Latino Children Play Swing

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What is your child’s personality? Psychologists refer to children’s personalities as temperament as if they were dogs but aside from this they have a lot to tell us. First of all when we understand that temperament is inbuilt to a certain extent and that we can’t really change it, we realise we don’t need to blame ourselves for every behaviour problem. Finding out about your child’s temperament may also give you an insight into how they will turn out as adults as many studies have shown that childhood personality affects adult personality. It may also help you accept the less charming aspects of your child’s personality. For example, understanding that my son’s strong will is related to the temperament trait of persistence, which can be a positive attribute as an adult, makes me feel more accepting. It also makes me feel a little more tolerant when he shouts that he wants everything now. Persistent children get frustrated easily apparently. Finally, we can manage our children’s behaviour better if we know their temperament.

Thomas and Chess (1977) came up with nine dimensions for temperament: activity level: how much your child moves about, quality of mood: whether your child is generally happy or whiny, sociability: whether your child willingly meets new people and situations or withdraws from them, rhythmicity: whether your child’s eats, sleeps and goes to the toilet at regular times, adaptability: how easily your child adapts to new routines, responsiveness-sensitivity to the environment such as loud noises, intensity of reaction: how strong your child’s emotional reactions are, distractibility: how easily your child can be distracted from an activity they are engaged in, attention span/persistence: how long a child with continue with an activity they are engaged in.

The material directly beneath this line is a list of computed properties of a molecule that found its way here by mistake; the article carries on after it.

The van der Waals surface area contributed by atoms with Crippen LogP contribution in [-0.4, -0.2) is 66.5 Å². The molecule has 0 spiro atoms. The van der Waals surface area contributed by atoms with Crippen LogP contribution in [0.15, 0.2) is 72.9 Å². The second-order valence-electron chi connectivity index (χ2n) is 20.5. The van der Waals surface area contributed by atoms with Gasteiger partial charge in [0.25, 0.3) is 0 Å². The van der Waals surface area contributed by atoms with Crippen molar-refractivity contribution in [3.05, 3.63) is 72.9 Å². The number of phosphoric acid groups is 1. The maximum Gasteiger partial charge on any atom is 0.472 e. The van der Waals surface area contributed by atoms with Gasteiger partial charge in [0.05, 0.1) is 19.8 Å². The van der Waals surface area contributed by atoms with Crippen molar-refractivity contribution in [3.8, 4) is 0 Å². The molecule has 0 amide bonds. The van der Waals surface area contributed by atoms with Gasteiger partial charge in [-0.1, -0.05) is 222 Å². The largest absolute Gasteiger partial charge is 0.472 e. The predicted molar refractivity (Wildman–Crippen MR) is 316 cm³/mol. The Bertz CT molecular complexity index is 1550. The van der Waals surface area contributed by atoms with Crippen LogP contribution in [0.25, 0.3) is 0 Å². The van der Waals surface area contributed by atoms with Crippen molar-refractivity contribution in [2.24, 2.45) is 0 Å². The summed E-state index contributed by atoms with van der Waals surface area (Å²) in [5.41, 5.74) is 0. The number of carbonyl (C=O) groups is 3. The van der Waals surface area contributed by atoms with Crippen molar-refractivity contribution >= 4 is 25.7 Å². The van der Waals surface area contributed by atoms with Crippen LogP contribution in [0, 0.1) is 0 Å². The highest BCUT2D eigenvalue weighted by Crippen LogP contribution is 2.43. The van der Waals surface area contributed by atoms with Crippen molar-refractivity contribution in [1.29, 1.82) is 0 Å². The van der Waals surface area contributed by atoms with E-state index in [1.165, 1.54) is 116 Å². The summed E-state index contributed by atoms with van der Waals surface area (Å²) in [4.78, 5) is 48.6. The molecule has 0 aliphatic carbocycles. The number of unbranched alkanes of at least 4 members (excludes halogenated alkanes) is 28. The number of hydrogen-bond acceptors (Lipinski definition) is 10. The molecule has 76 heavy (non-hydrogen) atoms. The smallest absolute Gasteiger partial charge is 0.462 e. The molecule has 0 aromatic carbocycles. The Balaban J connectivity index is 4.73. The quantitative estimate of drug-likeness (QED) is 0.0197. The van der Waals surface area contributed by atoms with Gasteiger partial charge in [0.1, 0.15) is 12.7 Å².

The advice is to try and adapt to your child’s temperament. For example, with children who are low on adaptability, it is best to establish routines and to prepare them far in advance for any changes to the regular routine such as going on holiday. This is all easier said than done. My son shows intense reactions to things. When he is happy is very, very happy but when he is angry we all know about it. I am trying to take the advice though and empathise with his feelings. When he throws everything on the floor, I resist the temptation to drag him to his room and lock the door. I say things like ‘I know you are feeling angry but you must not throw things. Why don’t you try counting to ten and taking a deep breath.’ Then I realise I am talking to a three year old. He counts to ten with me, laughs at me taking a deep breath and then gets angry again. I think I managed to stop a full on temper tantrum though. I just need to sharpen up my knowledge of relaxation techniques for three year olds.

‘Psychology for parents: Birth to teens’ is for sale as an e-book on Amazon,, Barnes and Noble, Kobobooks and Apple ibookstore.